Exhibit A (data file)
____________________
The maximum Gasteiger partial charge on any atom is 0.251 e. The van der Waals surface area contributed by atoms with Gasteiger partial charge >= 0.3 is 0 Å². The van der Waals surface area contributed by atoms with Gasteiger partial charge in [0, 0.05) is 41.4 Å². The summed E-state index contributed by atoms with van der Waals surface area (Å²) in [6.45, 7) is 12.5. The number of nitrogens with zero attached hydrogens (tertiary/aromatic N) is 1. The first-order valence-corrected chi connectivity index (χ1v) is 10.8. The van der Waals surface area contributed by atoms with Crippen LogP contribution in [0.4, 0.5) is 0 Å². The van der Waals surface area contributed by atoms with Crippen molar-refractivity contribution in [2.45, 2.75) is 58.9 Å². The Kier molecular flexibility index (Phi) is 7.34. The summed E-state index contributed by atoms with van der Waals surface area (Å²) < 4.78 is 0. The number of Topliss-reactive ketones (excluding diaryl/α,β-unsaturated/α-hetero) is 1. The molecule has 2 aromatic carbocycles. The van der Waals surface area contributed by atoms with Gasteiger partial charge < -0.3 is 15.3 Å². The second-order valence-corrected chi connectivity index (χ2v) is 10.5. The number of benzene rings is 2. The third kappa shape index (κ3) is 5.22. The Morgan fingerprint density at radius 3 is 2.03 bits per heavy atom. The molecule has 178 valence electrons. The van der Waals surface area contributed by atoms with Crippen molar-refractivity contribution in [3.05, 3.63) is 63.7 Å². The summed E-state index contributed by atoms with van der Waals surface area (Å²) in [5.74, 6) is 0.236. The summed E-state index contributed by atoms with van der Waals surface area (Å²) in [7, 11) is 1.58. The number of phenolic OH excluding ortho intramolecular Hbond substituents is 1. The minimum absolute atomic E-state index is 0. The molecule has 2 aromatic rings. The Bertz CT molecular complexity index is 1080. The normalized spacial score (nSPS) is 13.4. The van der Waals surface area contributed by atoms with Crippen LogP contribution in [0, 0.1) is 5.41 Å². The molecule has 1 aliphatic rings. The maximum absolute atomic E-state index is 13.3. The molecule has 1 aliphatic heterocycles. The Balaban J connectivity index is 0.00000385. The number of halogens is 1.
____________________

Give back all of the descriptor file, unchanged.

The maximum Gasteiger partial charge on any atom is 0.251 e. The van der Waals surface area contributed by atoms with Gasteiger partial charge >= 0.3 is 0 Å². The van der Waals surface area contributed by atoms with Gasteiger partial charge in [0, 0.05) is 41.4 Å². The summed E-state index contributed by atoms with van der Waals surface area (Å²) in [6.45, 7) is 12.5. The number of nitrogens with zero attached hydrogens (tertiary/aromatic N) is 1. The first-order valence-corrected chi connectivity index (χ1v) is 10.8. The van der Waals surface area contributed by atoms with Crippen LogP contribution in [0.4, 0.5) is 0 Å². The van der Waals surface area contributed by atoms with Crippen molar-refractivity contribution in [2.45, 2.75) is 58.9 Å². The Kier molecular flexibility index (Phi) is 7.34. The summed E-state index contributed by atoms with van der Waals surface area (Å²) < 4.78 is 0. The number of Topliss-reactive ketones (excluding diaryl/α,β-unsaturated/α-hetero) is 1. The molecule has 2 aromatic carbocycles. The van der Waals surface area contributed by atoms with Gasteiger partial charge < -0.3 is 15.3 Å². The second-order valence-corrected chi connectivity index (χ2v) is 10.5. The number of benzene rings is 2. The third kappa shape index (κ3) is 5.22. The Morgan fingerprint density at radius 3 is 2.03 bits per heavy atom. The molecule has 178 valence electrons. The van der Waals surface area contributed by atoms with Crippen molar-refractivity contribution in [3.05, 3.63) is 63.7 Å². The summed E-state index contributed by atoms with van der Waals surface area (Å²) in [5.74, 6) is 0.236. The summed E-state index contributed by atoms with van der Waals surface area (Å²) in [7, 11) is 1.58. The number of phenolic OH excluding ortho intramolecular Hbond substituents is 1. The minimum absolute atomic E-state index is 0. The molecule has 2 aromatic rings. The Bertz CT molecular complexity index is 1080. The normalized spacial score (nSPS) is 13.4. The van der Waals surface area contributed by atoms with Crippen LogP contribution in [0, 0.1) is 5.41 Å². The molecule has 1 aliphatic rings. The maximum absolute atomic E-state index is 13.3. The molecule has 1 aliphatic heterocycles. The Balaban J connectivity index is 0.00000385. The number of halogens is 1.